December 26th, 2009

me reading

questions about "pleaded"

Hello, all! I just got into an argument about whether or not "pleaded" is a word and was ganged up on so badly that I need to find an answer!

Earlier, a few people and I were sitting around and the claim was made that "pleaded" is not a word. So, I figured I would look "plead" up in the dictionary, and sure enough "pleaded" is an accepted form of "plead." Somehow, it being in the dictionary was not good enough for these people!

I just read here that "pleaded" is the preferred form, however WikiAnswers is definitely not how I am going to resolve this argument.

What I am looking for is some sort of peer reviewed explanation for why and how "pleaded" became/is a word (because...the dictionary isn't good enough...?)

Any help is greatly appreciated! Thank you!
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    frustrated frustrated

Elementary, dear W.

     Merry Christmas to everyone who celebrates them - and good wishes to all the rest!
There's something I have been thinking of recently and I wonder if you could please help me find the right answer. Over the past years, I've noticed that characters in many English/American movies (or literature) are called Mr./Mrs., which is followed by the first letter of their name, often in a humorous way, for example in the movie 1776::
    T. Jefferson: "But I burn, Mr. A!"
    J. Adams: "So do I, Mr. J!"
Also, I noticed it also appears when a one character harbours romantical feelings for another one, such as Ms. Lovett who would sometimes call Todd Sweeney "Mr.T".
    Such form of address is certainly not popular in my native language (Czech) and even seems slightly weird to me, yet I really find it interesting, so can anybody please tell me a bit more about it? Are there more situations when you use it? Does it have a history? Does its origin come from some particular book or something else? Thanks! 
gingerbread man: *ded*

"blah blah blah" words

In doing some informal rehearsing the other day, we were all saying things similar to this:

"First I say, 'In the name of our Lord, I, gordoom, promise that I will one day blah blah blah, by the faith that is in me.' And then you say, 'In the name of our Lord, I, dustthouart, in the form and manner wherein blah blah blah, by the faith that is in me.' Then the priest..."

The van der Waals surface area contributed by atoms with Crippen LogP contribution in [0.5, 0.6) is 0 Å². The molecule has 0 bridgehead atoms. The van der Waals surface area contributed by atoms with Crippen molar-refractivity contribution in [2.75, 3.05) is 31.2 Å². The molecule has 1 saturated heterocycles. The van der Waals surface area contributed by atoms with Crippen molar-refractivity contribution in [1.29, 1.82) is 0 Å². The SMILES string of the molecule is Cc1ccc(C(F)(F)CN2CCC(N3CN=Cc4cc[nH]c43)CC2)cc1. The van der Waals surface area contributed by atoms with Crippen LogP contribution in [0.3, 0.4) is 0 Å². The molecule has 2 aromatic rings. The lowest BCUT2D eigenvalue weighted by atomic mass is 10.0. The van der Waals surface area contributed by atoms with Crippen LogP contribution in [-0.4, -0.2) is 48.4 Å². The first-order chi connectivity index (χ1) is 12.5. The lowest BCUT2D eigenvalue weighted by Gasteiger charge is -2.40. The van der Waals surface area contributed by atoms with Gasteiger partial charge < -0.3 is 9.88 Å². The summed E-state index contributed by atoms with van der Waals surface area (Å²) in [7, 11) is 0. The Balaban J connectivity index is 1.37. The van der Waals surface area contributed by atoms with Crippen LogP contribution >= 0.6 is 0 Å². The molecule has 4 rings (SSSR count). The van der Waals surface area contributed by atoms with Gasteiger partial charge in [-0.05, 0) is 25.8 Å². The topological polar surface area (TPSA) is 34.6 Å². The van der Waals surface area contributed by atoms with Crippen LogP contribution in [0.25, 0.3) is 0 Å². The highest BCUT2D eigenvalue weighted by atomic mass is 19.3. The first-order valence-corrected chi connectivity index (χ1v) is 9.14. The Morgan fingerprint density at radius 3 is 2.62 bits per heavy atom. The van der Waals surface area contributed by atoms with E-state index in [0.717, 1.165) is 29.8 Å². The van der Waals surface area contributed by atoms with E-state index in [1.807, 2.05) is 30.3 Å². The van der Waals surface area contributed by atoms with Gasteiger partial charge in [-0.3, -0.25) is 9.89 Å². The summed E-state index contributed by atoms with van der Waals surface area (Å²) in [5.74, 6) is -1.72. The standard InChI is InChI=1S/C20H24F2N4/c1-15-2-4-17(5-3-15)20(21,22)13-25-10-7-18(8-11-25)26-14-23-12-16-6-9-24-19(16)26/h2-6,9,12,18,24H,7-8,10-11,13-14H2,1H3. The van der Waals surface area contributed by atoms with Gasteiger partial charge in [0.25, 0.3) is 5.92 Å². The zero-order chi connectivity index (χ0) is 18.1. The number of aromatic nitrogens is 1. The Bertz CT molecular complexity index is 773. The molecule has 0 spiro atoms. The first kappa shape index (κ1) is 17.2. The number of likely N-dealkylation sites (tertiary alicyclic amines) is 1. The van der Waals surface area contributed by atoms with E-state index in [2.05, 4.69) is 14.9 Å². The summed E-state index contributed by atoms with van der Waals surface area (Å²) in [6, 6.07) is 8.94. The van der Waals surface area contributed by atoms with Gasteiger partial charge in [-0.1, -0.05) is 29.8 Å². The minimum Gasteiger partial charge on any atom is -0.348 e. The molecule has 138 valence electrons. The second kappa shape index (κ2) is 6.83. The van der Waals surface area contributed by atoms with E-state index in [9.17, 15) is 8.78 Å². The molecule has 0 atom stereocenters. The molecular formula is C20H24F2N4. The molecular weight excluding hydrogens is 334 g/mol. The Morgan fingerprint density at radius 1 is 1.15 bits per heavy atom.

Also found in this example from the BBC miniseries version of Pride and Prejudice:
Mrs. Bennet: "'My dear friend,' there now! 'Dine with Louisa and me today... la-di-da, la-di-da, la-di-da... as the gentlemen are to dine with the officers.' - Oh, that's unlucky! Still you must go and make what you can out of it."

Another use, commonly encountered in linguistic pursuits, is in filler for templates such as... actually I can't think of any in English right this moment, but I can think of some in Chinese, such as 以什麼什麼為主. In writing this would usually be 以......為主. Which is "take... as primary" literally, and would be said aloud as "take what what as primary." In English I would say "something something" for this kind of filler. In both languages, the "what what" and "something something" are said quickly and kind of blur together.

Another one of these "speech replacement words" in English is "yadda yadda yadda", from (I assume) Yiddish.

1. Is there an actual linguistic term for this phenomenon?
2. What words or phrases do people use in other languages for this purpose?
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    curious curious
blessed is the norm


OK, I've been feeling kind of dumb about this, and wondering if I'm alone: until this year I had never heard that any Christians had a problem with using "X-mas" as opposed to "Christmas". Apparently it is seen as "taking Christ out of Christmas".

Am I alone in my cluelessness? Or are there places where it's not an issue? One explanation I read was that it only became a problem as fewer and fewer people were taught classical languages at school, but that's been the case for decades, so I'm not sure why it would suddenly be a big deal in the last ten years or so. Which is apparently the case, though like I said, it's news to me.


ETA: I should add that I do know that X-mas has been used for centuries, and that X is the symbol for the Greek letter Chi, first letter of Christ's name. What I was asking had more to do with how long it's been considered offensive and anti-Christian, presumably by people who have no idea that the X actually refers to Christ.
  • Current Mood
    curious curious
Brandenburg Gate

German question?

I'm hoping this hasn't been asked before (this is my first post to this community, and I'm a little nervous,) but does anyone here know the difference between the German verbs 'zerbrechen' and 'brechen' (I'm not sure but I think I've seen this with zerfallen and fallen as well)?